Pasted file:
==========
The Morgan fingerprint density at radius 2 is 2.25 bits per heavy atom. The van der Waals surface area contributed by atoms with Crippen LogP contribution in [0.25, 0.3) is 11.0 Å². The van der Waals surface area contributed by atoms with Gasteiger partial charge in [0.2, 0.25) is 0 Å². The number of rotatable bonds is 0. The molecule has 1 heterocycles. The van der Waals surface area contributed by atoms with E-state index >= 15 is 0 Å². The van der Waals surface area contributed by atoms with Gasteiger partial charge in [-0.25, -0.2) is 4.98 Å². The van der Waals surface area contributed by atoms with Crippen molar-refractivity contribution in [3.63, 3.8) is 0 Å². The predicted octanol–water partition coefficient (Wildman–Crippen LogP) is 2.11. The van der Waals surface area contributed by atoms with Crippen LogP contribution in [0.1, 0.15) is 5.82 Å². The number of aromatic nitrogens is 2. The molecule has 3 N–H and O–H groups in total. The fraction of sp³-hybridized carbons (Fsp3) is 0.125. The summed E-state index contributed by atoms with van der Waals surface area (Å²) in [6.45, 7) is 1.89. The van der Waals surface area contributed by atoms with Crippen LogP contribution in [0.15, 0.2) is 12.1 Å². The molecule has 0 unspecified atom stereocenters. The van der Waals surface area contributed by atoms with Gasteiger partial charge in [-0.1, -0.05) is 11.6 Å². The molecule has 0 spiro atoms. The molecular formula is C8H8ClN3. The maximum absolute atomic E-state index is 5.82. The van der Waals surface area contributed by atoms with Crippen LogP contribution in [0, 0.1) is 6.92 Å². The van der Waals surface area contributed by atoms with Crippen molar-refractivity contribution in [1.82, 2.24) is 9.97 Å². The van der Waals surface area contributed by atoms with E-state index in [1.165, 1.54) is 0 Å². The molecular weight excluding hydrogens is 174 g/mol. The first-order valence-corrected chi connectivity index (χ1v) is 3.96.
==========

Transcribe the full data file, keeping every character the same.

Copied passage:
The Morgan fingerprint density at radius 2 is 2.25 bits per heavy atom. The van der Waals surface area contributed by atoms with Crippen LogP contribution in [0.25, 0.3) is 11.0 Å². The van der Waals surface area contributed by atoms with Gasteiger partial charge in [0.2, 0.25) is 0 Å². The number of rotatable bonds is 0. The molecule has 1 heterocycles. The van der Waals surface area contributed by atoms with E-state index >= 15 is 0 Å². The van der Waals surface area contributed by atoms with Gasteiger partial charge in [-0.25, -0.2) is 4.98 Å². The van der Waals surface area contributed by atoms with Crippen molar-refractivity contribution in [3.63, 3.8) is 0 Å². The predicted octanol–water partition coefficient (Wildman–Crippen LogP) is 2.11. The van der Waals surface area contributed by atoms with Crippen LogP contribution in [0.1, 0.15) is 5.82 Å². The number of aromatic nitrogens is 2. The molecule has 3 N–H and O–H groups in total. The fraction of sp³-hybridized carbons (Fsp3) is 0.125. The summed E-state index contributed by atoms with van der Waals surface area (Å²) in [6.45, 7) is 1.89. The van der Waals surface area contributed by atoms with Crippen LogP contribution in [0.15, 0.2) is 12.1 Å². The molecule has 0 unspecified atom stereocenters. The van der Waals surface area contributed by atoms with Gasteiger partial charge in [-0.1, -0.05) is 11.6 Å². The molecule has 0 spiro atoms. The molecular formula is C8H8ClN3. The maximum absolute atomic E-state index is 5.82. The van der Waals surface area contributed by atoms with Crippen LogP contribution in [0, 0.1) is 6.92 Å². The van der Waals surface area contributed by atoms with Crippen molar-refractivity contribution in [1.82, 2.24) is 9.97 Å². The van der Waals surface area contributed by atoms with E-state index in [1.165, 1.54) is 0 Å². The molecular weight excluding hydrogens is 174 g/mol. The first-order valence-corrected chi connectivity index (χ1v) is 3.96.